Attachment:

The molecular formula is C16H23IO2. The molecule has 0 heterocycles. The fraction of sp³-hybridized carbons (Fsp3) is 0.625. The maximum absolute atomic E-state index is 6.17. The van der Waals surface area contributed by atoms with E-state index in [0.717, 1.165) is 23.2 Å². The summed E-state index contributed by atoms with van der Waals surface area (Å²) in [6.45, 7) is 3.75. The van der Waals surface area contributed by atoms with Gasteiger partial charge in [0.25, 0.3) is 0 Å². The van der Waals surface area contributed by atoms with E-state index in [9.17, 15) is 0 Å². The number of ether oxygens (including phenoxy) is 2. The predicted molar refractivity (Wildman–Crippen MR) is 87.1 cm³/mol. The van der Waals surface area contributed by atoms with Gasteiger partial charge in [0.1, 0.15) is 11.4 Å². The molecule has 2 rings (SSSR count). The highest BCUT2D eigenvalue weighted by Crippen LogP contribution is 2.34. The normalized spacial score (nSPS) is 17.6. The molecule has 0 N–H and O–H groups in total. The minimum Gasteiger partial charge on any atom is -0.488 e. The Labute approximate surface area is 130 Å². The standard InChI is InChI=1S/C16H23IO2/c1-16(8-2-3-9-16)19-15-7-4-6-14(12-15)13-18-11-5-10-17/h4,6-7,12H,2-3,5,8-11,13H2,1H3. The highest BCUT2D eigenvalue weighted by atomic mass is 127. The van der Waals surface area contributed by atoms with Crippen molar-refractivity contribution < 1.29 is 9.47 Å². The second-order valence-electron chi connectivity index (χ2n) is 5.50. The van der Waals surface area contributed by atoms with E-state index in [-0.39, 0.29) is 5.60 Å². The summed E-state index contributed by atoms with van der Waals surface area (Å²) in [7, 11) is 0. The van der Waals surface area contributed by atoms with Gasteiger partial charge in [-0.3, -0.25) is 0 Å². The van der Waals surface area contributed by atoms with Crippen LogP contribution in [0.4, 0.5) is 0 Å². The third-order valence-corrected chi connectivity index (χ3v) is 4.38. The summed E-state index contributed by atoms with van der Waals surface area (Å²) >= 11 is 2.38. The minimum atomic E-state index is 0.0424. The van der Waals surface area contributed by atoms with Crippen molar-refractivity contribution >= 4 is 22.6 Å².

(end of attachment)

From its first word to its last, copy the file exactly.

The molecular formula is C16H23IO2. The molecule has 0 heterocycles. The fraction of sp³-hybridized carbons (Fsp3) is 0.625. The maximum absolute atomic E-state index is 6.17. The van der Waals surface area contributed by atoms with E-state index in [0.717, 1.165) is 23.2 Å². The summed E-state index contributed by atoms with van der Waals surface area (Å²) in [6.45, 7) is 3.75. The van der Waals surface area contributed by atoms with Gasteiger partial charge in [0.25, 0.3) is 0 Å². The van der Waals surface area contributed by atoms with E-state index in [9.17, 15) is 0 Å². The number of ether oxygens (including phenoxy) is 2. The predicted molar refractivity (Wildman–Crippen MR) is 87.1 cm³/mol. The van der Waals surface area contributed by atoms with Gasteiger partial charge in [0.1, 0.15) is 11.4 Å². The molecule has 2 rings (SSSR count). The highest BCUT2D eigenvalue weighted by Crippen LogP contribution is 2.34. The normalized spacial score (nSPS) is 17.6. The molecule has 0 N–H and O–H groups in total. The minimum Gasteiger partial charge on any atom is -0.488 e. The Labute approximate surface area is 130 Å². The standard InChI is InChI=1S/C16H23IO2/c1-16(8-2-3-9-16)19-15-7-4-6-14(12-15)13-18-11-5-10-17/h4,6-7,12H,2-3,5,8-11,13H2,1H3. The highest BCUT2D eigenvalue weighted by atomic mass is 127. The van der Waals surface area contributed by atoms with Crippen molar-refractivity contribution < 1.29 is 9.47 Å². The second-order valence-electron chi connectivity index (χ2n) is 5.50. The van der Waals surface area contributed by atoms with E-state index in [-0.39, 0.29) is 5.60 Å². The summed E-state index contributed by atoms with van der Waals surface area (Å²) in [7, 11) is 0. The van der Waals surface area contributed by atoms with Gasteiger partial charge in [-0.3, -0.25) is 0 Å². The van der Waals surface area contributed by atoms with Crippen LogP contribution in [0.4, 0.5) is 0 Å². The third-order valence-corrected chi connectivity index (χ3v) is 4.38. The summed E-state index contributed by atoms with van der Waals surface area (Å²) >= 11 is 2.38. The minimum atomic E-state index is 0.0424. The van der Waals surface area contributed by atoms with Crippen molar-refractivity contribution >= 4 is 22.6 Å².